February 27, 2020
25 February – 27 February, 2019 – Phnom Penh, Cambodia
Cambodia’s nationwide road crash surveillance system, the Road Crash and Victim Information System (RCVIS), found in 2018 that 45% of Cambodian road crash victims are between the ages of 15 to 29. The troubling statistic points to the vulnerability of youth as victims of road crash injuries and fatalities and their status as a high-priority target group for road crash prevention policies and programs.
In order to educate and empower university students to become passionate road safety advocates with the skills and knowledge to inspire their peers on the importance of road safety, AIP Foundation led a three-day Training of Trainers (ToT) program in Phnom Penh, Cambodia to educate university educators on the importance of improving the driving behaviors of youth. The training workshop leverages a peer-to-peer education model, training educators to serve as positive road safety role models on their campuses and in their communities, thereby enabling them to train their students and other peers on safe road behaviors. The ToT program and its focus on youth empowerment is a key component of the Safety Delivered program implemented by AIP Foundation and supported by The UPS Foundation.
Educators who participated in the workshop received a training manual, program guide, and toolkit, learning how to run educational activities and awareness campaigns in order to positively influence their students. The training was well-received within the community, with support from H.E Min Meanvy, Secretary of State of the Ministry of Public Works and Transport and Secretary General of the National Road Safety Committee; H.E Him Yan, Deputy General of National Police; and H.E Yuk Gnoy, Secretary General of Ministry of Education, Youth and Sport.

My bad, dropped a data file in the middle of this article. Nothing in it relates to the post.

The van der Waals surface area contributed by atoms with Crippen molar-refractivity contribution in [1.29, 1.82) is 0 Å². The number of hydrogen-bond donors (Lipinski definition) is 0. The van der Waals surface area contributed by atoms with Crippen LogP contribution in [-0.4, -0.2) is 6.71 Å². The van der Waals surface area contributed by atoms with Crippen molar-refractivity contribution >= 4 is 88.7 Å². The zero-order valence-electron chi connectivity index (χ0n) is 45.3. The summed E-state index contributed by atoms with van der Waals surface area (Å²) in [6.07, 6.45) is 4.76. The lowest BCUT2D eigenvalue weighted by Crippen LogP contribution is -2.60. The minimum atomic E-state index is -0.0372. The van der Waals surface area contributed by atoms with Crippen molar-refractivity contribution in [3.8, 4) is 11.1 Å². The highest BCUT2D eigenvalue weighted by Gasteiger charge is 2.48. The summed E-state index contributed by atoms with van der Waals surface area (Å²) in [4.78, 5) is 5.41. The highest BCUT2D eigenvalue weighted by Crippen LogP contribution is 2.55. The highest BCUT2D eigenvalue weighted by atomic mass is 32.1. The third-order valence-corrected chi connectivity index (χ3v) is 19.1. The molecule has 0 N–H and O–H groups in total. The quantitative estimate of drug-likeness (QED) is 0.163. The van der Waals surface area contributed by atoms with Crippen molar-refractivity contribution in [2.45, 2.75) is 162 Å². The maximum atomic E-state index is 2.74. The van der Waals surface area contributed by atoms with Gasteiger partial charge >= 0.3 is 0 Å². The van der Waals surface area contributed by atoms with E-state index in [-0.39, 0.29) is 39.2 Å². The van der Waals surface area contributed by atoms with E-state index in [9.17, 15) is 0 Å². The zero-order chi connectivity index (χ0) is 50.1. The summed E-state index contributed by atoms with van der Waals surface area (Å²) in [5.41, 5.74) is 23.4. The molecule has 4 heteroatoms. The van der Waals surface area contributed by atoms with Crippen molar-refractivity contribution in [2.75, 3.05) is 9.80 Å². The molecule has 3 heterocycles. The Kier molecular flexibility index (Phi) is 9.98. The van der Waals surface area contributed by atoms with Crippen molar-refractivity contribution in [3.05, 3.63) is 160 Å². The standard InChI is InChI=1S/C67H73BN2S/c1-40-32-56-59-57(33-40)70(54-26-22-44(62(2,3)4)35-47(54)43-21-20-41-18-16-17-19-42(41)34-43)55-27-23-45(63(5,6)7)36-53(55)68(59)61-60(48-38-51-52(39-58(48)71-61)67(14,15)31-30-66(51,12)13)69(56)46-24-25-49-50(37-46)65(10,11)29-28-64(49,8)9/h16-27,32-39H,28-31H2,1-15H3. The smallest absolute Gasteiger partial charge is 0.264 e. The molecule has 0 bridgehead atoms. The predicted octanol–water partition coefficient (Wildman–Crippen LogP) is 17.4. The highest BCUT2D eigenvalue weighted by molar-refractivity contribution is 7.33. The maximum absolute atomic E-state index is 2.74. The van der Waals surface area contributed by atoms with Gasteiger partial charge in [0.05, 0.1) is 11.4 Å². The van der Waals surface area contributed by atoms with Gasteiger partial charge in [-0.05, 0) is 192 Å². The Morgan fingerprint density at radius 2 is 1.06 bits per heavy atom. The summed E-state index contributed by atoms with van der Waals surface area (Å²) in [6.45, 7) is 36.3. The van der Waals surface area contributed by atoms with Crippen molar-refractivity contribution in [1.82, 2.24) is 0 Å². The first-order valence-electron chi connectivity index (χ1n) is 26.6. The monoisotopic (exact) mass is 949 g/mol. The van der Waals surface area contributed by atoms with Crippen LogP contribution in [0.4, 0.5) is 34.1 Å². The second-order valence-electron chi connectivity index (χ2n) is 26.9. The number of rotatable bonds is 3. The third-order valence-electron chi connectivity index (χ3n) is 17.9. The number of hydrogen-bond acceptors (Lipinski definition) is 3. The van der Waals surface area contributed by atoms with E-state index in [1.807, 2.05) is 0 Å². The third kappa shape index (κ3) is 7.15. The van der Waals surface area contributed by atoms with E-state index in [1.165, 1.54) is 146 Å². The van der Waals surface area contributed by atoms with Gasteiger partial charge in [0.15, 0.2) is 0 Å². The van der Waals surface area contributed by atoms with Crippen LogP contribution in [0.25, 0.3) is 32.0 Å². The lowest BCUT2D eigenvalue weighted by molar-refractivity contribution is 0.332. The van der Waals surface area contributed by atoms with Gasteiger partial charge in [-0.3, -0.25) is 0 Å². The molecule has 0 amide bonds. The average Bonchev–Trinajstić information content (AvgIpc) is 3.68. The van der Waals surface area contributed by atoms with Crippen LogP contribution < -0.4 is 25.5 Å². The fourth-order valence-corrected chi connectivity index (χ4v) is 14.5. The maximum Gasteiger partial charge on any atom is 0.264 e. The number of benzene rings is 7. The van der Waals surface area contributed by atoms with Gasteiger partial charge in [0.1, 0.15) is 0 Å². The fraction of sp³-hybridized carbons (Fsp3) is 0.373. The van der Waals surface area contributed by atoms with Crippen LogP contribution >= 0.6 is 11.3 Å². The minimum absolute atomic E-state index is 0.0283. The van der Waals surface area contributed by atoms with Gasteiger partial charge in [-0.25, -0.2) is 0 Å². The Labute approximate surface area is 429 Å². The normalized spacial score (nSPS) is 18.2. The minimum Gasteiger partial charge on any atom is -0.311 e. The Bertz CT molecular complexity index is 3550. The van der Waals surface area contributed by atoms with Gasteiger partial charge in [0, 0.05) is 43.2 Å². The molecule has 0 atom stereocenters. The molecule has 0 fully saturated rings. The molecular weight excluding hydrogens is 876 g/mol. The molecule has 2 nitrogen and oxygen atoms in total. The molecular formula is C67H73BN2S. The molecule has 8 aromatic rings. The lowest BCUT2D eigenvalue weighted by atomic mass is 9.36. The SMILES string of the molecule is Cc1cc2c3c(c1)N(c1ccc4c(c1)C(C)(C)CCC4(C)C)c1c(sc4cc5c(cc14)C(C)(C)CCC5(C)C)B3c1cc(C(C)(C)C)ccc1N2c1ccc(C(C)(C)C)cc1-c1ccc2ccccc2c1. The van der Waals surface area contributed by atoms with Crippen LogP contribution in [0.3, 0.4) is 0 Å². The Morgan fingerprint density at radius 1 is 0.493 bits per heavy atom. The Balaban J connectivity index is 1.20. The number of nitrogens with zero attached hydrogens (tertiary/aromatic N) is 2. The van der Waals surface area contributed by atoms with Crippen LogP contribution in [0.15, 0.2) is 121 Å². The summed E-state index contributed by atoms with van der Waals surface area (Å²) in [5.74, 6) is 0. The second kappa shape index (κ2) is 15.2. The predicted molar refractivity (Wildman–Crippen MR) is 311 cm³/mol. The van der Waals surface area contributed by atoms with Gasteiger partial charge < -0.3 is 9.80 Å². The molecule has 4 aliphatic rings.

The training enabled participants to learn “through doing,” by practicing what makes a road safety ambassador engaging and effective. The workshop also provided an opportunity for participants to learn about other participants’ exposure to road crash traumas, as well as deepen their knowledge about the reality of risks on the roads through creative games and exercises. On the second day, participants engaged in role plays, fake scenarios, and quizzes, under the theme of building a culture where road safety is a shared responsibility for the entire community.
Educators also discussed common risk factors of young people that can increase the threat of a road crash, including speeding, distracted driving, non-helmet use, and impairment due to the consumption of alcohol or drugs. Through group collaboration, participants explored strategies to avoid crashes and developed a personal plan to manage risky situations they might encounter on roads.
In order to become official “trainers”, educators also practiced acting as facilitators, to effectively promote conversations about road safety and inform their peers about safe road behaviors. On the final day, participants were required to complete assessments to receive their certificates of completion.
Safety Delivered is supported by The UPS Foundation and implemented by AIP Foundation in Cambodia, India, Myanmar, Philippines, Thailand, and Vietnam. The program aims to reduce road crash injuries and fatalities among vulnerable motorcyclists by working with young drivers to improve their driving behaviors and by increasing child helmet use.